Black Representation in the Primary Care Physician Workforce and Its Association With Population Life Expectancy and Mortality Rates in the US

JAMA Netw Open. 2023 Apr 3;6(4):e236687. doi: 10.1001/jamanetworkopen.2023.6687.


Importance: Studies have suggested that greater primary care physician (PCP) availability is associated with better population health and that a diverse health workforce can improve care experience measures. However, it is unclear whether greater Black representation within the PCP workforce is associated with improved health outcomes among Black individuals.

Objective: To assess county-level Black PCP workforce representation and its association with mortality-related outcomes in the US.

Design, setting, and participants: This cohort study evaluated the association of Black PCP workforce representation with survival outcomes at 3 time points (from January 1 to December 31 each in 2009, 2014, and 2019) for US counties. County-level representation was defined as the ratio of the proportion of PCPs who identifed as Black divided by the proportion of the population who identified as Black. Analyses focused on between- and within-county influences of Black PCP representation and treated Black PCP representation as a time-varying covariate. Analysis of between-county influences examined whether, on average, counties with increased Black representation exhibited improved survival outcomes. Analysis of within-county influences assessed whether counties with higher-than-usual Black PCP representation exhibited enhanced survival outcomes during a given year of heightened workforce diversity. Data analyses were performed on June 23, 2022.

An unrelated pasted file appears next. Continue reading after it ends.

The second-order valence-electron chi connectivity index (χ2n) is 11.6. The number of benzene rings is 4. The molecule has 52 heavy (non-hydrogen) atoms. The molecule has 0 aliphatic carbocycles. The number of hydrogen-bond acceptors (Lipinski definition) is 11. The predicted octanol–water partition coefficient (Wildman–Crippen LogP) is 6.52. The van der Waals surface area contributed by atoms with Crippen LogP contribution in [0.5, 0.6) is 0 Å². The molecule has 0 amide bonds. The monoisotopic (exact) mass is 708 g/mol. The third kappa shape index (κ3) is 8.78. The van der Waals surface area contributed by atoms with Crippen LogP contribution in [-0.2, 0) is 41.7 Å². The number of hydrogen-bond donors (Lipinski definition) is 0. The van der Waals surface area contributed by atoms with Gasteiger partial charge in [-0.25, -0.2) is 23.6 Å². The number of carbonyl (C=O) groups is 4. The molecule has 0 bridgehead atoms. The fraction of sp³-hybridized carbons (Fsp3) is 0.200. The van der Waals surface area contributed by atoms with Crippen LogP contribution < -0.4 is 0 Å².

Main outcomes and measures: Using mixed-effects growth models, the impact of Black PCP representation on life expectancy and all-cause mortality for Black individuals and on mortality rate disparities between Black and White individuals was assessed.

Results: A combined sample of 1618 US counties was identified based on whether at least 1 Black PCP operated within a county during 1 or more time points (2009, 2014, and 2019). Black PCPs operated in 1198 counties in 2009, 1260 counties in 2014, and 1308 counties in 2019-less than half of all 3142 Census-defined US counties as of 2014. Between-county influence results indicated that greater Black workforce representation was associated with higher life expectancy and was inversely associated with all-cause Black mortality and mortality rate disparities between Black and White individuals. In adjusted mixed-effects growth models, a 10% increase in Black PCP representation was associated with a higher life expectancy of 30.61 days (95% CI, 19.13-42.44 days).

Conclusions and relevance: The findings of this cohort study suggest that greater Black PCP workforce representation is associated with better population health measures for Black individuals, although there was a dearth of US counties with at least 1 Black PCP during each study time point. Investments to build a more representative PCP workforce nationally may be important for improving population health.

Publication types

  • Research Support, U.S. Gov't, P.H.S.

MeSH terms

  • Black or African American* / statistics & numerical data
  • Cohort Studies
  • Humans
  • Life Expectancy* / ethnology
  • Mortality* / ethnology
  • Physicians, Primary Care* / statistics & numerical data
  • Population Health* / statistics & numerical data
  • United States / epidemiology
  • Workforce* / statistics & numerical data